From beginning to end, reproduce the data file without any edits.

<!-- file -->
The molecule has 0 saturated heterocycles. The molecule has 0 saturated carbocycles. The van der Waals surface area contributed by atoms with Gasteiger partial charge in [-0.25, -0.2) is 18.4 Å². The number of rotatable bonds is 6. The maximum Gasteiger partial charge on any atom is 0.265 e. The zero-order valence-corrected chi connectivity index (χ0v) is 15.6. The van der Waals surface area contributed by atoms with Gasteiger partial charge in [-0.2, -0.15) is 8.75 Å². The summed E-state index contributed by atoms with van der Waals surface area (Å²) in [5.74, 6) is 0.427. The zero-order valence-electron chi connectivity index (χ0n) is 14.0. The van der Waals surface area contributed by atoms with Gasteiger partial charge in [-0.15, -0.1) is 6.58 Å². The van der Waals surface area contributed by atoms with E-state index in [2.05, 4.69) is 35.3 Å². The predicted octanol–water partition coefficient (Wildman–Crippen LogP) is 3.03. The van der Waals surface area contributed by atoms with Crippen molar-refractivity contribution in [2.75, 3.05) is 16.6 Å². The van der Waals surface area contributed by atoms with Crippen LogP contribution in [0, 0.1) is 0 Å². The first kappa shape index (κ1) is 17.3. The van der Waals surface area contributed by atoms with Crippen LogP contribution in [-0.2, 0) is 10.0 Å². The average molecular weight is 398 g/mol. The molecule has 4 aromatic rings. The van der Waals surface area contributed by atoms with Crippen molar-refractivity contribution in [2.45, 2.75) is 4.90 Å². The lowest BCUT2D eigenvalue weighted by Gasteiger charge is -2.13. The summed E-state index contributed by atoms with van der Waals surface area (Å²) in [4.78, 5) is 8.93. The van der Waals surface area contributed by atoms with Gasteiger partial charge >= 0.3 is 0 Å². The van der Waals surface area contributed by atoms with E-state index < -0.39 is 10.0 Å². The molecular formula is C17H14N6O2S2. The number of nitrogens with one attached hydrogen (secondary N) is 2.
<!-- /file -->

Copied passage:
The molecule has 0 saturated heterocycles. The molecule has 0 saturated carbocycles. The van der Waals surface area contributed by atoms with Gasteiger partial charge in [-0.25, -0.2) is 18.4 Å². The number of rotatable bonds is 6. The maximum Gasteiger partial charge on any atom is 0.265 e. The zero-order valence-corrected chi connectivity index (χ0v) is 15.6. The van der Waals surface area contributed by atoms with Gasteiger partial charge in [-0.2, -0.15) is 8.75 Å². The summed E-state index contributed by atoms with van der Waals surface area (Å²) in [5.74, 6) is 0.427. The zero-order valence-electron chi connectivity index (χ0n) is 14.0. The van der Waals surface area contributed by atoms with Gasteiger partial charge in [-0.15, -0.1) is 6.58 Å². The van der Waals surface area contributed by atoms with E-state index in [2.05, 4.69) is 35.3 Å². The predicted octanol–water partition coefficient (Wildman–Crippen LogP) is 3.03. The van der Waals surface area contributed by atoms with Crippen molar-refractivity contribution in [2.75, 3.05) is 16.6 Å². The van der Waals surface area contributed by atoms with Crippen LogP contribution in [0, 0.1) is 0 Å². The first kappa shape index (κ1) is 17.3. The van der Waals surface area contributed by atoms with Crippen LogP contribution in [-0.2, 0) is 10.0 Å². The average molecular weight is 398 g/mol. The molecule has 4 aromatic rings. The van der Waals surface area contributed by atoms with Crippen molar-refractivity contribution in [2.45, 2.75) is 4.90 Å². The lowest BCUT2D eigenvalue weighted by Gasteiger charge is -2.13. The summed E-state index contributed by atoms with van der Waals surface area (Å²) in [4.78, 5) is 8.93. The van der Waals surface area contributed by atoms with Gasteiger partial charge >= 0.3 is 0 Å². The van der Waals surface area contributed by atoms with E-state index < -0.39 is 10.0 Å². The molecular formula is C17H14N6O2S2. The number of nitrogens with one attached hydrogen (secondary N) is 2.